I studied at SUNY Stony Brook, then a new state university in NY focusing on mathematics, physics and engineering—and with no major in art. But there was an engineering professor, Edward Countey, who also taught drawing. He’d worked for a few years at Atelier 17 with Stanley William Hayter and was keen to teach etching. One floor below the wind tunnel prized by the engineering department was a large unventilated room with a huge etching press. Arrayed against one wall was everything one could need for zinc intaglio: nitric acid, stockings full of powdered resin, a large hotplate for aquatint, hard and soft grounds, solvents, paper baths and a sink. Countey was a painter, sculptor and printmaker. But to him, art, math and science were of equal importance, he saw each as a training in use of the human mind. I was hooked: the studio became my refuge.
Nature is important in my life and I’ve always loved to draw what I see and find—animals, living and dead, insects, trees, shells, plants and flowers in various states of decay. And I’ve made woodcuts with scrap lumber I find on the street. I love the work of Käthe Kollwitz and the German Expressionists, drawn to their political awareness conveyed with strong line and powerful composition. All of this has pointed me toward etching. I like the compulsiveness and all the technical aspects of it, the specific and particular timing and chemistry, the precision and carefulness of the process—it’s all satisfying and fascinating. And then there is the wonderful ultimate discovery that no matter how carefully and precisely one works, the element of chance and surprise may slip your efforts from your very hands, forcing you to look at everything anew and work from there. For me, this is a delicious mix of precision, carefulness, satisfaction, frustration and surprise.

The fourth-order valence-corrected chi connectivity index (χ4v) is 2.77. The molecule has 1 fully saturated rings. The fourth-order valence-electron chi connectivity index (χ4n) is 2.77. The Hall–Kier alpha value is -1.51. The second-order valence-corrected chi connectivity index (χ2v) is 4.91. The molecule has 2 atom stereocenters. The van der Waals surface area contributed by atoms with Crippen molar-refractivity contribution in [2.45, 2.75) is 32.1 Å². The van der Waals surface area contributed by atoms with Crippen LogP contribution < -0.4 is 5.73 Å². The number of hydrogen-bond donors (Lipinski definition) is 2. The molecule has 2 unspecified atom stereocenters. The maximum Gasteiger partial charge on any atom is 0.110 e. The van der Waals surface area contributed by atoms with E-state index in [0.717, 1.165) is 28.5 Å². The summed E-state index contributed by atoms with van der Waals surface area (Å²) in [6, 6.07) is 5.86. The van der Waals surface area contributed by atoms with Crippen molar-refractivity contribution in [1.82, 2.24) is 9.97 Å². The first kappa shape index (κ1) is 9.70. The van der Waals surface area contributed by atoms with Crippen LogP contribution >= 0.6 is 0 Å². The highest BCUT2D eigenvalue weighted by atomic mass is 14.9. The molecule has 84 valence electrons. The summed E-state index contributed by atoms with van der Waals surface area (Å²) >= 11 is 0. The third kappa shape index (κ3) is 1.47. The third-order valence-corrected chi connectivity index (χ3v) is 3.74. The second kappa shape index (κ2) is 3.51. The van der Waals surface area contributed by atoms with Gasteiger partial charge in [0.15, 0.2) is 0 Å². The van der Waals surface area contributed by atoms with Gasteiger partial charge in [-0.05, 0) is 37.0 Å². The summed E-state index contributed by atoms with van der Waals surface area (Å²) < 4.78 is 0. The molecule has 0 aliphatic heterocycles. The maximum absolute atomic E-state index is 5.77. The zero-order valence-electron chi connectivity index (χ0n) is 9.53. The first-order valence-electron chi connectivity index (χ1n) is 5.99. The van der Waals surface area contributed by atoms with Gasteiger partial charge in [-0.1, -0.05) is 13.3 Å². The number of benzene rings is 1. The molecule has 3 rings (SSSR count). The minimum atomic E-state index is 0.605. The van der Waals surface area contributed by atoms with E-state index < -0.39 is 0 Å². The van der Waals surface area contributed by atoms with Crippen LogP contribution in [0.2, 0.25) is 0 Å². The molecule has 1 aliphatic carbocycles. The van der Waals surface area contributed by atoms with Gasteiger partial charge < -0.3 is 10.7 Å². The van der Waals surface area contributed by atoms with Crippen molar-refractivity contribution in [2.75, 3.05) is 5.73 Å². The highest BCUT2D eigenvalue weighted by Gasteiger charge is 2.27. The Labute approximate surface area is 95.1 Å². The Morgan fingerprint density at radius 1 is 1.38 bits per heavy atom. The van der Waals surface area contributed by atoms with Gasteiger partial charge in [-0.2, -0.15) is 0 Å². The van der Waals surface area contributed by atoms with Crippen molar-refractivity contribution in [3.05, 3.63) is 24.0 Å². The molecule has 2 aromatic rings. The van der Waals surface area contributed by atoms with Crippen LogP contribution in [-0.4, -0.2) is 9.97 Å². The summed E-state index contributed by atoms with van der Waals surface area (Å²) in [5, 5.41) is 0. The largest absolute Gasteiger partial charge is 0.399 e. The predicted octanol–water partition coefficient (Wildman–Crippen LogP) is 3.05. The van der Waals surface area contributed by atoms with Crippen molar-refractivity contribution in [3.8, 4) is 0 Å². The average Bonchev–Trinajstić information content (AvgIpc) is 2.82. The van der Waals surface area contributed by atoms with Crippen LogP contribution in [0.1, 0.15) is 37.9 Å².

My life took me in directions away from etching but I continued to draw and make woodcuts, and later I started painting. I worked as a graphic artist and was lucky to be involved in making many posters for community groups and progressive political organizations. After a few weekend workshops at MGC, about 3 or 4 years ago I signed up for Vijay Kumar’s etching class. It felt like home. There are so many techniques new to me since I made etchings in college and Vijay is a font of information, sharing the formal technical aspects and “tricks” he has gathered over a lifetime of printmaking. He is so encouraging: there are never mistakes that cannot be used to move a plate forward, perhaps in new and unexpected directions. I find in MGC a printmaker’s oasis—a collegial atmosphere where I can learn from others and share what I know.